Yesterday was summer solstice which, below the Arctic Circle, is the longest day of the year. Here, we're in the middle of a four-month long day, so let's just call it "noon". We celebrated by leaving the window-shades off all night long, so that we could feel the full effect of the bright, bright midnight sun.
It's a transition period in many ways. Although there are still patches and occasional deep drifts of snow, there is now more brown than white in the landscape, and starting Monday, we're taking ATVs rather than snowmobiles to our sites. Our science is changing, too, from projects that were focussed on the snow and the permafrost to those that are interested in the now-uncovered rocks and the crater itself.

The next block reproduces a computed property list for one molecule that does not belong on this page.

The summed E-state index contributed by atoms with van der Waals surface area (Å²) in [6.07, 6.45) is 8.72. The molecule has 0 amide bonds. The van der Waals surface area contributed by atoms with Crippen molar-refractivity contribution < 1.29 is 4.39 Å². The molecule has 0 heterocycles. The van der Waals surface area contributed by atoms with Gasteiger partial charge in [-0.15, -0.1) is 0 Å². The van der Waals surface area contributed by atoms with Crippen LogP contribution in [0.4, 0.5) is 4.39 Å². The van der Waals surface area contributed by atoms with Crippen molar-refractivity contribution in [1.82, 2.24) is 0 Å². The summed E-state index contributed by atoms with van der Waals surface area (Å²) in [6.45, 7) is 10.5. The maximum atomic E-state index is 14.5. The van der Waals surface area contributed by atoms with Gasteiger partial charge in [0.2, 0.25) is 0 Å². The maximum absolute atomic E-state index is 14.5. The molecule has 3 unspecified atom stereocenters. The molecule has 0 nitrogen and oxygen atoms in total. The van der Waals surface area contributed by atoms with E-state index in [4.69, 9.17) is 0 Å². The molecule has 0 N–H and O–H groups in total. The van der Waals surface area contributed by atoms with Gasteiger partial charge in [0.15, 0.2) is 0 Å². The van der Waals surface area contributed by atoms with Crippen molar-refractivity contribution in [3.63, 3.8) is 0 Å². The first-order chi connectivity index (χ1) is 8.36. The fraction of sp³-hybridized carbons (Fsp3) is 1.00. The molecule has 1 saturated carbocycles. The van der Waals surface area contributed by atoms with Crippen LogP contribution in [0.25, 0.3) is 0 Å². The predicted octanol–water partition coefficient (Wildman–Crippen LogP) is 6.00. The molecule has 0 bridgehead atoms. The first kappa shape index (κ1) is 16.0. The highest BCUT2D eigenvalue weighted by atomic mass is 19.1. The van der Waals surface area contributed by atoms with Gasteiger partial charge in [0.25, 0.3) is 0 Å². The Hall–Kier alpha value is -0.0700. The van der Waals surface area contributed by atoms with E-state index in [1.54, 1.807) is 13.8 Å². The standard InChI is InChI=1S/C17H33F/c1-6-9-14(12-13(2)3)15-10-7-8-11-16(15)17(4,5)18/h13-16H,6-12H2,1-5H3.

We're also embarking on a unique experiment: Mars time. The Martian day (or 'sol') is about 40 minutes longer than an Earth day. For the month of July, we'll be working on Mars time, so will gradually drift out of synch with all you Earthlings. Each sol, we will take several cognitive tests and keep a sleep diary, so that any physiological or psychological disruption can be detected. Because we have fairly constant daylight (clouds passing over the sun cause more light variation than the time of day), we don't have any natural cues to tell us what time it is, so any discombobulation we feel will be due to the shift itself. I expect we will feel better, if anything, thanks to the 'extra' 40 minutes in our daily schedule, but it's an important question to answer before we send astronauts to Mars to cope with it for real.
Here's the view from the hab at 10pm on the night of June 21st: